The strip inserter advances a predetermined length of adhesive bearing strip from the cartridge 57 into the channel-shaped guides 28 and 29 and cutting means, such as disclosed in U.S. Pat. application Ser. No. 392,583 by R. J. Kuhns cut andcomplete the insertion of the length of strip 47 into the guides. Structurally, as disclosed in FIG. 8, the cartridge 57 containing the adhesive bearing strip 30 is removably mounted to the housing 15 by means of a rod 60 fixed by a bracket 61 to aframe plate 63 and a spring clip 62 attached to the housing 15. To this end, the rod 60 and spring clip 62 cooperate with pairs of lip portions 64 and 66 of the cartridge. As can be seen from a consideration of FIG. 8, the cartridge 57 is mounted sothat its upper portion is aligned with the nip 68 formed by an upper feed roller 70 and a lower feed roller 72 of the strip inserter. With this arrangement, the leading edge of the adhesive bearing strip 30 can be conveniently threaded into the nip 68and permits optimum feeding of the adhesive bearing strip from the cartridge to the guides 28 and 29.
To facilitate the threading of the adhesive bearing strip the upper feed roller 70 is mounted such that it can be temporarily moved out of engagement with the lower feed roller 72. To this end, the upper feed roller is rotatably carried by thecentral part of a U-shaped support member 74 and the support member is pivotably secured at its ends to a pin member 76 carried by bracket 61. A lever arm 80 extending outwardly from the housing 15 through an opening 82 (shonw in FIG. 1) includes afinger engagable with support member 74 and serves to lift the upper roller 70 out of its engagement with the lower roller 72 through movement of the lever in an upward direction, suitable biasing means, such as a spring (not shown), being provided forreturning the upper feed roller to its nip forming position with the lower feed roller.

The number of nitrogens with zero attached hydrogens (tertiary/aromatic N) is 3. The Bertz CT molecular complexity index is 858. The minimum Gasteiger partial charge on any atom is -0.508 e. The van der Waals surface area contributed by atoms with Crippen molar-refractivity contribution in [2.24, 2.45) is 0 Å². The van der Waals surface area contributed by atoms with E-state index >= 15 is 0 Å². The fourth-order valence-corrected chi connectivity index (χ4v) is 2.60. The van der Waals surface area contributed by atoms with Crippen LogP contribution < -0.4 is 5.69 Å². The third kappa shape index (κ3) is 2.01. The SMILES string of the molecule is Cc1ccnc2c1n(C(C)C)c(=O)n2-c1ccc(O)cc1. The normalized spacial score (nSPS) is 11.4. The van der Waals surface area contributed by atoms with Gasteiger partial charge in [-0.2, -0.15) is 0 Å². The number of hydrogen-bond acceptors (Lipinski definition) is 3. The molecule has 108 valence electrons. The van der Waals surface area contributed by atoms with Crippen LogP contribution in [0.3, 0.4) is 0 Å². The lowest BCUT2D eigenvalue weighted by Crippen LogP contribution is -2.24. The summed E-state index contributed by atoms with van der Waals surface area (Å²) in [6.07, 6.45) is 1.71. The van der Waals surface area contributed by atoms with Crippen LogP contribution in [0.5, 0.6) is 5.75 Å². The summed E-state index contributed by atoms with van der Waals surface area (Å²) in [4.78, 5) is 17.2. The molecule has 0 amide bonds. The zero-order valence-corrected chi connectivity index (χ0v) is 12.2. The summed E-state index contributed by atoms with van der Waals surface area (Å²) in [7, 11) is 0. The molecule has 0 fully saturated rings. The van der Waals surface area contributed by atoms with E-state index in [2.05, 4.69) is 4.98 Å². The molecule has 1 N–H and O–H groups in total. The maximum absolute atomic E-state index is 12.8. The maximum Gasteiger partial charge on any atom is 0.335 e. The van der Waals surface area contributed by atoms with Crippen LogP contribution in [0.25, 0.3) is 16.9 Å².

In FIG. 9 there is disclosed additional parts of the strip inserter, among which are a strip feed motor 84 and a gear box 86, the latter of which houses suitable gears for providing speed reduction and control of an output shaft 88 from the gearbox 86. A driving lever 90 is carried approximate the end of the shaft 88 such that it can engage a detent member 92 carried by a drive gear 94. The gear 94 serves to drive a driven gear 96 supported by shaft 98 and shaft 98 is coupled via a one-wayclutch 109 to the lower feed roller 72. Therefore, when the output shaft 88 rotates and clutch 109 is engaged the lower feed roll 72 also rotates to thereby feed adhesive bearing strip.
It is desired to reliably feed or meter different lengths of adhesive bearing strip depending on the length of an edge on a stack of sheets which is to be bound into a book. Accordingly, adjustable feed is accomplished by the provision of ametering mechanism including a metering wheel in the form of a thumb actuatable wheel 100 which protrudes through one side wall of the housing 15 (FIG. 1) to permit setting thereof in accordance with indicia (not shown) on its periphery which is alignedwith an index mark 102 on the aforementioned side wall.